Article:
New Release: Aquarius at HOME

Tom Grieve, Cinema Editor

New Release: Aquarius at HOME Manchester, Manchester 24 March — 3 April 2017 Tickets from £5.00 — Book now

We open on the beach at night, a car stuffed with laughing young adults zooms across the sand, its headlights illuminating the scene as the engine roars. They stop and a twenty-something, short-haired woman named Clara tells her companions that she’s got a new song for them. She pulls out a cassette and the bass line of Queen’s Another One Bites the Dust kicks in. We’re in Bazil, 1980, or thereabouts, and life for these four individuals seems to brim with possibility.

Cut to the present day and Clara (played now by Sonia Braga) is a now retired, and widowed, music journalist still living in the apartment where she raised her children. It’s a fashionably lived-in space, with a hammock by a window overlooking the Atlantic and walls lined with books and vinyl records which she periodically takes down to play as her mood suits. Not that she lives in the past: she’s perfectly content, and even excited to receive a memory stick full of new MP3 files from her nephew.

Director, Kleber Mendonça Filho keeps the pace leisurely, as we live with Clara for a period; learning her loves, lusts and curiosities, and encountering the friends and family that orbit her. She’s living in a dangerous world though. Signs on the beach warn of the dangers of shark attack, her friend the lifeguard points out the drug dealers on the beach and the height of the waves, and her housekeeper recently lost her son in a hit and run.

Most sinister however, are the local real-estate developers who employ increasingly drastic means to try to buy her out of her apartment so that they might demolish the block for a larger tower. All of the other residents have already moved out, and the corporate entitlement – and ultimately corruption – depicted is all too believable, especially coming from the bratty, US-educated grandson of the developer’s director.

Braga is fantastic as the retiree who refuses to accept the label of “stubborn old woman” that others seek to impose upon her, and her performance helps to make Aquarius’ measured character study an absolute pleasure to bear witness to. Generous and open, the film is a potent anti-capitalist protest song, that – in addition to its anger and frustration – is also full to bursting with with music, love, sex and laughter.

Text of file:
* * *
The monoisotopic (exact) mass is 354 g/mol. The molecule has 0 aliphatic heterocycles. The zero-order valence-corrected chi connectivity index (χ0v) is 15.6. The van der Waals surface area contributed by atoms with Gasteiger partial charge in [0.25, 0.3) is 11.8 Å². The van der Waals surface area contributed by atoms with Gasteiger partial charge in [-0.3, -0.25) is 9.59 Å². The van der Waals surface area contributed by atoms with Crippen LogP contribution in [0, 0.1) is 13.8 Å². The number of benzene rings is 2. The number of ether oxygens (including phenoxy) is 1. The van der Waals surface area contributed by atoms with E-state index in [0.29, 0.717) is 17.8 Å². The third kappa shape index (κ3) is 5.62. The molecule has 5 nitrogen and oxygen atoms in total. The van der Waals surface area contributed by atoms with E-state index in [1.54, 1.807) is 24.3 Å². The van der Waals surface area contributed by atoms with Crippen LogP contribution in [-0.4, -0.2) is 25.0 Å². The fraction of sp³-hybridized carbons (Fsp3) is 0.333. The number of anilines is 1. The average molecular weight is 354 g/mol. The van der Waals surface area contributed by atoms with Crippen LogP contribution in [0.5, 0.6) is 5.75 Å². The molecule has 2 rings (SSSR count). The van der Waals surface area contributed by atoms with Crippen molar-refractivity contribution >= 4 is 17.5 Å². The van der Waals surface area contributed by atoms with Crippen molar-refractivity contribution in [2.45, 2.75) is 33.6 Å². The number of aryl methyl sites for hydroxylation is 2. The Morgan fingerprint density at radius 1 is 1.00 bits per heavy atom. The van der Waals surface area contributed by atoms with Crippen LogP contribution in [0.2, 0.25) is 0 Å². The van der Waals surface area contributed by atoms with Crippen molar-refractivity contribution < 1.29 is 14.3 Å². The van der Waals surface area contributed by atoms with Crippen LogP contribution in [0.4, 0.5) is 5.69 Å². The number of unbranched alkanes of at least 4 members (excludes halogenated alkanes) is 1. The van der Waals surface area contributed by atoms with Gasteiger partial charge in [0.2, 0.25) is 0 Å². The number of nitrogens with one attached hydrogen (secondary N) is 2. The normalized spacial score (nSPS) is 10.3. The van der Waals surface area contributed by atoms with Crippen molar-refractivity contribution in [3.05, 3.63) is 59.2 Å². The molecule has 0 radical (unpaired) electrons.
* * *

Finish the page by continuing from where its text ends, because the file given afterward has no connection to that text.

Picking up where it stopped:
New Release: Aquarius at HOME Manchester, Manchester 24 March — 3 April 2017 Tickets from £5.00 Book now

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Where to go near New Release: Aquarius at HOME

Indian Tiffin Room, Manchester

Indian Tiffin Room is a restaurant specialising in Indian street food, with branches in Cheadle and Manchester. This is the information for the Manchester venue.

The Ritz Manchester live music venue
Music venue
The Ritz

The Ritz was originally a dance hall, built in 1928, has hosted The Beatles, Frank Sinatra and The Smiths and is still going strong as a gig venue now.

Event venue

Homeground is HOME’s brand new outdoor venue, providing an open-air space for theatre, food, film, music, comedy and more.

Café or Coffee Shop
Burgess Cafe Bar

Small but perfectly-formed café – which also serves as the in-house bookstore, stocking all manner of Burgess-related works, along with recordings of his music. It’s a welcoming space, with huge glass windows making for a bright, welcoming atmosphere.

Rain Bar pub in Manchester
City Centre
Bar or Pub
Rain Bar

This huge three-floor pub, formerly a Victorian warehouse, then an umbrella factory (hence the name), has one of the city centre’s largest beer gardens. The two-tier terrace overlooks the Rochdale canal and what used to be the back of the Hacienda, providing an unusual, historic view of the city.

Bar or Pub
The Briton’s Protection

Standing on the corner of a junction opposite The Bridgewater Hall, The Briton’s Protection is Manchester’s oldest pub. It has occupied the same spot since 1795, going under the equally patriotic name The Ancient Britain.

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